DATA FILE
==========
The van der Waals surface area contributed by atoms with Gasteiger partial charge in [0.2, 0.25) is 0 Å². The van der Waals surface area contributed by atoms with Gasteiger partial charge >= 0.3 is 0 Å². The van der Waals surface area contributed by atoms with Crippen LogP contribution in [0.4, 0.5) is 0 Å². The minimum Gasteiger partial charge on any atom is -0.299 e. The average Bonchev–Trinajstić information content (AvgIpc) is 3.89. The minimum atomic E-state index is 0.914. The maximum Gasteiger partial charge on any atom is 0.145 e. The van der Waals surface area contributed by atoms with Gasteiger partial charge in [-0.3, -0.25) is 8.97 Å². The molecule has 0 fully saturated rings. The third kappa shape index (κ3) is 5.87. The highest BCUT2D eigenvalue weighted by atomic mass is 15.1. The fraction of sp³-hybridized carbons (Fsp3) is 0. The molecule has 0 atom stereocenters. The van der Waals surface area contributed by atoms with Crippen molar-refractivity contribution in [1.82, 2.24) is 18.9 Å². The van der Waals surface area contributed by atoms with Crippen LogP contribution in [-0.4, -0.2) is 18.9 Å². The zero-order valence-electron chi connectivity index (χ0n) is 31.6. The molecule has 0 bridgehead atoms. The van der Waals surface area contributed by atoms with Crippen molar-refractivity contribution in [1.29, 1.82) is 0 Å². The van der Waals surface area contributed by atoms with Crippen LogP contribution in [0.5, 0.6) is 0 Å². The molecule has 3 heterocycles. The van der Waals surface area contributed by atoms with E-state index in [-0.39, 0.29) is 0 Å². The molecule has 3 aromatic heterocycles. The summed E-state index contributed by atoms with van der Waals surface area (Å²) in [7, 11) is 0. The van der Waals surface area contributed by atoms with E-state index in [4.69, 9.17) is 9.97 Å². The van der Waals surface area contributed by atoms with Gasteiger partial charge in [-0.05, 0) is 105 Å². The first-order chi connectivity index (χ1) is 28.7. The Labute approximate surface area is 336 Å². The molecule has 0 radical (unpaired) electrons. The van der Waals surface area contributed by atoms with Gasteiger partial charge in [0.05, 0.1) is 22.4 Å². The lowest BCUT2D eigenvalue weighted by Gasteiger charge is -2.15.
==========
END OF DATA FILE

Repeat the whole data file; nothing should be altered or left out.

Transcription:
The van der Waals surface area contributed by atoms with Gasteiger partial charge in [0.2, 0.25) is 0 Å². The van der Waals surface area contributed by atoms with Gasteiger partial charge >= 0.3 is 0 Å². The van der Waals surface area contributed by atoms with Crippen LogP contribution in [0.4, 0.5) is 0 Å². The minimum Gasteiger partial charge on any atom is -0.299 e. The average Bonchev–Trinajstić information content (AvgIpc) is 3.89. The minimum atomic E-state index is 0.914. The maximum Gasteiger partial charge on any atom is 0.145 e. The van der Waals surface area contributed by atoms with Gasteiger partial charge in [-0.3, -0.25) is 8.97 Å². The molecule has 0 fully saturated rings. The third kappa shape index (κ3) is 5.87. The highest BCUT2D eigenvalue weighted by atomic mass is 15.1. The fraction of sp³-hybridized carbons (Fsp3) is 0. The molecule has 0 atom stereocenters. The van der Waals surface area contributed by atoms with Crippen molar-refractivity contribution in [1.82, 2.24) is 18.9 Å². The van der Waals surface area contributed by atoms with Crippen LogP contribution in [-0.4, -0.2) is 18.9 Å². The zero-order valence-electron chi connectivity index (χ0n) is 31.6. The molecule has 0 bridgehead atoms. The van der Waals surface area contributed by atoms with Crippen molar-refractivity contribution in [1.29, 1.82) is 0 Å². The van der Waals surface area contributed by atoms with Crippen LogP contribution in [0.5, 0.6) is 0 Å². The molecule has 3 heterocycles. The van der Waals surface area contributed by atoms with E-state index in [-0.39, 0.29) is 0 Å². The molecule has 3 aromatic heterocycles. The summed E-state index contributed by atoms with van der Waals surface area (Å²) in [7, 11) is 0. The van der Waals surface area contributed by atoms with E-state index in [4.69, 9.17) is 9.97 Å². The van der Waals surface area contributed by atoms with Gasteiger partial charge in [-0.05, 0) is 105 Å². The first-order chi connectivity index (χ1) is 28.7. The Labute approximate surface area is 336 Å². The molecule has 0 radical (unpaired) electrons. The van der Waals surface area contributed by atoms with Gasteiger partial charge in [0.05, 0.1) is 22.4 Å². The lowest BCUT2D eigenvalue weighted by Gasteiger charge is -2.15.